Alex Garland has always been an interesting writer but recently who has become a director but his previous effort Ex Machina disappointed me. It was a Science Fiction story told on a small scale now Garland has returned with Annihilation which is told on a much larger scale. Based on the novel by Jeff VanderMeer, this story follows a biologist who enters a mysterious “shimmer” that is constantly expanding and has already claimed her husband. Natalie Portman is the lead role here, giving another powerful yet minimalistic performance as Lena. This isn’t one of her best performances but it still one of the best performances of the year that has become memorable for me even though the film was released in early 2018. The whole supporting cast are great as the team who aid Lena into the Shimmer but the real star of the show is the story. Its a mystery that slowly unravels as the plot progresses and once the team enter the Shimmer it tries to enter into the Horror territory. The film is essentially a Science-Fiction film but it doesn’t try to blend genres but at its core its this mystery behind the science that creates this horror. However, the true meaning behind this film becomes the human trauma of each character. Theres many theories and analogies surrounding that shocking ending but essentially Annihilation becomes a unique parable of our own self reflection. It can also be related back to the destruction caused by cancer as The Shimmer itself is refracting, mutating and expanding across the body of the land. Annihilation is a very ambitious Science Fiction film and its this ambiguity that can make its reception very divisive. If you follow the simple storyline from point A to B you may be disappointed but if you look further into the themes VanderMeer and Garland try to channel you will see how under rated this film really is.

3. A STAR IS BORN (Dir. Bradley Cooper)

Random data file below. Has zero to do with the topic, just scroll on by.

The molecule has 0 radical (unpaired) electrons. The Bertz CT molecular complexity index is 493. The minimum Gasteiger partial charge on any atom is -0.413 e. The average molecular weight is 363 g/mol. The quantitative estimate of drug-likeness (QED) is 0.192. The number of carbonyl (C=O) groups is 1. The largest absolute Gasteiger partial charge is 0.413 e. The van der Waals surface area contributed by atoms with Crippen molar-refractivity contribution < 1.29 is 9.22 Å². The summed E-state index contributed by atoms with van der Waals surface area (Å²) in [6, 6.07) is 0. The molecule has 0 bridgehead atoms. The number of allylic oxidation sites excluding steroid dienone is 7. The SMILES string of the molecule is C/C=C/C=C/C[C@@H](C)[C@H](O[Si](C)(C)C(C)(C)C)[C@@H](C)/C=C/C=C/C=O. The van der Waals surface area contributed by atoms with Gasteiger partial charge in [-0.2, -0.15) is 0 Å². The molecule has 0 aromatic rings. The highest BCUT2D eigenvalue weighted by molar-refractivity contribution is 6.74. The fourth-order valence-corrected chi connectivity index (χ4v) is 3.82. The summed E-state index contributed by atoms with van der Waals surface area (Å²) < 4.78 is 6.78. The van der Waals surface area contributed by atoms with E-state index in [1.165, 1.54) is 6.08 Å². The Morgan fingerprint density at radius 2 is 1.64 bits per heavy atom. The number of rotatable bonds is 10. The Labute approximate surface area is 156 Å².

This tale has been created by Hollywood many times before but in my opinion this is the best it has ever looked. The classic story itself about an alcoholic superstar and his up and coming other half is a beautiful Shakesperian tale that hasn’t been translated well to the big screen. The previous film versions for me have been good films but not great films and this adaption has finally given this old tale justice. The film starts off following the journey of famous country singer Jackson Maine played by the director of this film Bradley Cooper. My main worry for this film was that this was Cooper’s directional debut and sometimes this transition from acting can be hard especially when he placed himself in the lead role. The problem with this film wasn’t its direction, Cooper guided the film with his vision of the story and created a powerful film. Its hard to try create a film of this calibre when the remakes and reboots are usually frowned upon by critics. Opening up the film you see some of the best filmed scenes of this movie which are the live performances the characters recreate on stage with lighting cutting through the picture and a calmness in its erratic camera work. Matthew Libatique takes care of the cinematography of this film and just like his last film Mother!, this is full of claustrophobic close ups that capture a unique sense of atmosphere that he usually creates with Aronofsky films. It was interesting to see his camera work on a film of this genre using  small details create a sense of realism, especially in the musical performances. This has a lot to do by the strong performances with Bradley Cooper and Lady Gaga giving the best performances of their careers. When it comes to Awards season I think both Cooper and Gaga will be top contenders for their respective Oscars. The passion they portrayed, their natural chemistry and the singing elevated their performances into more than just a portrayal. Lady Gaga is a professional singer but it was refreshing to see Bradley Cooper take up another role as a live singer and be able to stand up to Lady Gaga’s performance. This tale has been created by Hollywood many times before but in my opinion this is the best it has ever looked. In an era where remakes and reboots are disappointing, it was refreshing to see a genuinely powerful film. Matthew Libatique is behind the cinematography of this film and just like his last film mother!, this is full of claustrophobic close ups that capture a unique sense of atmosphere that translated well into the bustle of live performances. Lady Gaga and Bradley Cooper also give career best performances and their chemistry created some of the best performances of the year. The film can be cliche and the tale has been told many times before, it isn’t an original concept but it translates to a modern era. Bradley Cooper impressed with his directional debut and seeing him equally impress in his acting role shows him working at the peak of his career.